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RE: orthogonality and generalized references (was Re: Zen of Python)
- To: "Kragen Sitaker" <address@hidden>, <address@hidden>
- Subject: RE: orthogonality and generalized references (was Re: Zen of Python)
- From: "Todd Proebsting" <address@hidden>
- Date: Mon, 27 May 2002 17:57:55 -0700
- Sender: address@hidden
- Thread-index: AcIF2wbbE2jXleFVRlyYJYtk9uy16wABWjIg
- Thread-topic: orthogonality and generalized references (was Re: Zen of Python)
Ages ago I posted to this list about goal-directed evaluation in Icon.
This "ifAbsentPut" discussion will, I hope, allow me to express another
advantage of goal-directed evaluation. In Icon, the ifAbsentPut idiom
is the following simple expression---Icon has only expressions, and not
/dict["foo"] := 42
To understand this statement, you must understand the unary '/' operator
and the notion of goal-directed evaluation. The '/' operator computes
the l-value (if one exists, otherwise the r-value) of its operand IFF
the r-value is not null. If the r-value is null, then the operation
fails. With goal-direction, an operand failing causes its parent
operation to do whatever it is supposed to do when the operand fails.
(The rules for what to do are simple and regular, but I'm not going to
go into them here.)
In this case the parent is the assignment operator, which itself will
fail when its left operand fails. If and when the right operand and
left operands have both succeeded, the assignment takes place and the
r-value is produced as a value.
So, the assignment above will assign the value 42 to dict["foo"] when
dict["foo"] is null and simply fail when dict["foo"] is non-null. Note
that the l-value is computed only once.
The '/' operator can, of course, be applied to any expression. Any Icon
programmer would recognize the idiomatic use of '/' above. I find it
superior to the other schemes that I've seen.
I wish other languages exploited the fundamental difference between
success and failure that is essential to Icon. It's awkward to code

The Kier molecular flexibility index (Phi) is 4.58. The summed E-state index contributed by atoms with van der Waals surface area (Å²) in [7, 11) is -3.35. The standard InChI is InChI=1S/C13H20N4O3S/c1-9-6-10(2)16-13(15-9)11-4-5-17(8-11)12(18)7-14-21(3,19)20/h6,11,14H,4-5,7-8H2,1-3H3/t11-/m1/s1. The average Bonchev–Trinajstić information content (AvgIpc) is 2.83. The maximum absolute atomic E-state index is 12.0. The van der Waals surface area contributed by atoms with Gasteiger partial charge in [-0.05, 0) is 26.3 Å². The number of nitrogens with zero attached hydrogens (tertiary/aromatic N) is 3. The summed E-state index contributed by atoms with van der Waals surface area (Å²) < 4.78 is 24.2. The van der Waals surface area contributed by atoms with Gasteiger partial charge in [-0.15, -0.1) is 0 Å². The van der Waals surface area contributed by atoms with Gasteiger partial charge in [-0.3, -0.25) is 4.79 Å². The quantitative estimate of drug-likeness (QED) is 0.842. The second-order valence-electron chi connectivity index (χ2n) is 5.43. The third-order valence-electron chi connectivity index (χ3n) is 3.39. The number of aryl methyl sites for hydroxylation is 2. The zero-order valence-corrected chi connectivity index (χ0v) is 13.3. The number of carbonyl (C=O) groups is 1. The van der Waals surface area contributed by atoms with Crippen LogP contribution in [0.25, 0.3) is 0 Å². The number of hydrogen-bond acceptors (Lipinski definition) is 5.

your way around their absence in other languages.
From: Kragen Sitaker [mailto:firstname.lastname@example.org]
Sent: Monday, May 27, 2002 4:56 PM
Subject: orthogonality and generalized references (was Re: Zen of
Avi Bryant writes:
> [in Ruby]
> dict['foo'] ||= 42
> [in Smalltalk, "extremely regular and explicit"]
> dict at: 'foo' ifAbsentPut: .
> What's the equivalent Python idiom? My guess is that it will be
> either less regular, or less explicit, or both. I'm not trying to
> pick on Python, I'm just trying to point out that there is no simple
> relationship between regularity, explicitness, and succinctness; it's
> entirely possible to have all three.
Python uses roughly the Smalltalk approach, although (like Perl) it
doesn't provide a convenient way for you to avoid evaluating the default
value in the case that the value is already present:
I don't quite understand what you mean by "regular" or "explicit"; the
Ruby/Perl idiom is less explicit, I agree, but it appears to me to be
more regular --- the Smalltalk/Python idiom here is to use a
special-purpose method, while the Ruby/Perl idiom is a combination of
three orthogonal language features that have nothing to do with
dictionaries or hashes: the boolean 'or' operator's return value, the
false result of looking up a nonexistent index in a dictionary or hash,
and the augmented assignment operators. As a result, you can also say
$x ||= 42; # ordinary variable
$y ||= 42; # list reference
Common Lisp has the notion of a "generalized reference", such as
(gethash "foo" dict), which can be set with setf or read by evaluation;
and it has boundp and makunbound, but they only work on symbols, not
generalized references. In a CL dialect where boundp and makunbound
(somehow --- they standardly evaluate their arguments, so (boundp
(gethash "bar" x)) will tell you whether the symbol (gethash "bar" x)
returns is bound or not) worked on generalized references, you could
write a setdefault macro that would allow you to say things like this:
(setdefault (gethash "foo" dict) 42)
(setdefault x 42)
(setdefault (nth 3 y) 42)
giving you the same level of regularity and orthogonality you have in
Perl and Ruby, along with the same level of explicitness you have in
Python (and, arguably, Smalltalk, although I think at:ifAbsentPut: is
more explicit than setdefault).
(I don't know Common Lisp; apologies for any mistakes.)
I wish I had a language where I could define this "setdefault"
operation; it requires Common Lisp's ability to define new operations on
generalized references (for example, with macros; you can do it crudely
in C++ with a reference or in Forth with a raw memory address) along
with Python's ability to get, set, undefine, or check definedness of
generalized references.  Is there such a language?
 Python conflates providing an initial value and replacing an
existing value with a new value, unfortunately, and provides 'check
definedness' by raising an exception when you try to get an undefined
value. Also, Python's generalized references are variables, object
attributes (x.y), and indexing expressions (x[y]), not general function
calls; this sounds more limiting than it is.
/* By Kragen Sitaker, http://pobox.com/~kragen/puzzle2.html */ char